Hell fires its pizzas around the world

HELL'S CHIEF: Hell Pizza founder Stu McMullin says the company could end up with as many as 100 outlets across South Korea as the company looks to expand.
HELL'S CHIEF: Hell Pizza founder Stu McMullin says the company could end up with as many as 100 outlets across South Korea as the company looks to expand.

Hell Pizza is firing up in Korea, 15 years after it first started selling pizzas in Wellington's Kelburn squash club.

The irreverent takeaway joints are now spread around the world, including franchises in Canada, Britain and India.

Director Stu McMullin says its master franchisor in Korea – backed by entrepreneur Yong-Seok Kang, who previously headed up a pharmaceutical company specialising in horse-cloning – will open its third Hell store in the South Korean capital Seoul next month. It also has plans for a further seven "pilot" stores there. New Zealand has 65 Hell outlets, he says, but such is the scale of Korea that Seoul, with a population of about 20 million, could end up with 100.

A Hell Pizza shop in New Zealand has a catchment area of about 10,000 households, which is usually about 25,000 people, McMullin says, but there were that many people living in just four apartment towers across the road from its first Hell store in Korea.

"The numbers just blow you away."

The two Korean stores, which opened in August and November, "are doing OK", and turning over between $12,000 and $15,000 a week, McMullin says.

"It's going to take one to two years to build critical mass. The second store was busier than the first upon opening, so that's a good sign."

The company has not had to revise any of its pizzas to suit Korean tastebuds, but its menu has shrunk. "They don't like a huge amount of choice. We have 21 pizzas here; they only have about 11."

A large proportion of Korea is Christian, and Koreans are well exposed to American culture, so concepts such as hell and Halloween are not lost on them, he says.

But Hell's relaxed Kiwi approach is not a perfect fit with Korean culture and it has introduced a slightly softer version of its often controversial brand there.

"The thing they struggle with a little bit is brand personality. We pick up the phone and say `How the hell are ya?' but they are very proper and very organised."

There have been a few local quirks to learn, McMullin says. For example, a bylaw that says a business' signage can't be bigger than that of the business on their left. "They had to shrink down our logo for the first store but then for the second store there was no one on the left, so we were fine."

Hell is proud of its expansion – it does not look to enter new markets but waits for prospective franchisors to make an approach – but is realistic about its overseas prospects, McMullin says.

"They're not overnight sensations. I'd be giving them two to three years and then have a look. We work hard at our business but not everything is going to succeed every time."

HELL'S pizza bar opened in New Delhi about a year ago, with a heavily vegetarian menu.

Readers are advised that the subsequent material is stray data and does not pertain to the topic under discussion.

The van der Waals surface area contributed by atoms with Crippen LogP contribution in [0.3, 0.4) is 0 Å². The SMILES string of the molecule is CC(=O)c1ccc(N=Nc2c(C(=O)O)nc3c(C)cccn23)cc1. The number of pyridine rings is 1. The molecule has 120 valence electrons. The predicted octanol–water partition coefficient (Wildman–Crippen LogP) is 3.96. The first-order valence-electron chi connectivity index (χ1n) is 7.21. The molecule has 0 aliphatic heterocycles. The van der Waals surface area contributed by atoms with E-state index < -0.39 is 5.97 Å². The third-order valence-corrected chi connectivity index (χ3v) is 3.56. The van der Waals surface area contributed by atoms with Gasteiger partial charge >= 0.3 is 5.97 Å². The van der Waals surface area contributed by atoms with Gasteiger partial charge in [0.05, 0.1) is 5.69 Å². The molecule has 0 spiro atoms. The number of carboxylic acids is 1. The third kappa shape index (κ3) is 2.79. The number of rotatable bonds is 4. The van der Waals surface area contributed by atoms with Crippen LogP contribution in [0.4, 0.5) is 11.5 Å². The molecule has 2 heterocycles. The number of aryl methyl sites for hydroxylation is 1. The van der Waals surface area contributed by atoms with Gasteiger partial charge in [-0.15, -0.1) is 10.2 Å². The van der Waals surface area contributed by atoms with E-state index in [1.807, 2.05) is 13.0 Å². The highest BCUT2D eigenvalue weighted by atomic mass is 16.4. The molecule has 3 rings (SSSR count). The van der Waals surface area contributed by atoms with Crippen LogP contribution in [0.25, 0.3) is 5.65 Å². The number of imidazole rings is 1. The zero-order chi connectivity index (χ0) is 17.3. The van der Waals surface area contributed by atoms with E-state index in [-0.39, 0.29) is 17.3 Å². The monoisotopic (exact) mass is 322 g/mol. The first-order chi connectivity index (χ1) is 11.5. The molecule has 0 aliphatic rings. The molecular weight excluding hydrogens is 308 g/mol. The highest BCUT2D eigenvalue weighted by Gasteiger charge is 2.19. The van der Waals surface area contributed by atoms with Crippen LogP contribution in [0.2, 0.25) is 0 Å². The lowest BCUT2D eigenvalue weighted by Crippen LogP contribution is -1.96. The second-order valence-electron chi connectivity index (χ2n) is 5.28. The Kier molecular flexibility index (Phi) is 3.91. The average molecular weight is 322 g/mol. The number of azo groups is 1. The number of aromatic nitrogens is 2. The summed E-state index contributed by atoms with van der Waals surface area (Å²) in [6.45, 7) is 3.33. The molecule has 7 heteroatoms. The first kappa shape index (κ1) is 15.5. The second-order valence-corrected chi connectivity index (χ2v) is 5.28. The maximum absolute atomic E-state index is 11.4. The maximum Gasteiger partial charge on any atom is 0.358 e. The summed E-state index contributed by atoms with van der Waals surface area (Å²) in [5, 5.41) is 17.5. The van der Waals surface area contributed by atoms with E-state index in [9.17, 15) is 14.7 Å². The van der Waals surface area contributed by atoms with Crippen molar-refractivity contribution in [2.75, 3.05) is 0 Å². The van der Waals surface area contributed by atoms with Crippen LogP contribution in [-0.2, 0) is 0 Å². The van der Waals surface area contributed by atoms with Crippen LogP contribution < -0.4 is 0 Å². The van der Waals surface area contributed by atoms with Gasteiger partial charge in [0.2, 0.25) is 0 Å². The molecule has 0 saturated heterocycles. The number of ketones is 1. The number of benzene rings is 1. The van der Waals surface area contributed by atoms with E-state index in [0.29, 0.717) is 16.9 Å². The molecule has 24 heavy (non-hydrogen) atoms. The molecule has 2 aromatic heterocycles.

"It's also going OK.

"The thing there is the ground rent is humungous, because you've got so many people on so little land. They're paying about $15,000 a month in rent; for some of our shops here that's what we pay in a year.

"The other problem there is bribes: our guy there pays thousands of dollar a month to the cops, council, local officials ... you name it."

The global recession has taken a toll on Hell. Its franchise in Ireland is changing hands after its master franchisor pulled out last month, and McMullin and fellow directors Callum Davies and Warren Powell are preparing to take over the Australian franchise after a difficult few years that saw its Australian franchisee slash the number of outlets there from 10 to two.

Business has been rosier back home. Its Masterton store broke Hell records when it turned over about $50,000 in its opening week this winter. But McMullin says it has now probably reached saturation in New Zealand.

The company is looking to introduce new store models to help grow sales here – the details of which are firmly under wraps for the moment.

One plan is to franchise its Hell on Wheels caravans – which currently service big events in Wellington and Auckland, he says.

"You'd only have a small initial outlay and then you could cruise around different towns."

The company has courted public controversy on numerous occasions, including in 2006 when condoms mailed out to promote its "Lust" meat pizza attracted a record 685 complaints to the Advertising Standards Authority.

"Our strategy has always been to be noisy in the market. Controversial has always come with us but it's never been our aim."

McMullin says Hell is a lot bigger now, but little has changed since the days of serving university students out of the Kelburn squash club.


Established in 1996, was sold to Burger King owner Tasman Pacific Foods in 2006,then bought back in 2009 by current directors Stu McMullin, Callum Davies and Warren Powell.

Now in Korea, India, Australia, New Zealand, Canada, Britain 65 shops in New Zealand.

Takes 50,000 to 60,000 orders – roughly equivalent to 120,000 pizzas – a month in New Zealand 40 to 50 per cent of its New Zealand business is delivery orders Busiest store is Hell Pizza on Cuba St.

"Wellington is the strongest Hell territory in New Zealand, it's the home of Hell."

Making a splash online: Its Deliver me to Hell YouTube game has been viewed about 19 million times, and the company has taken over 2 million orders online in New Zealand.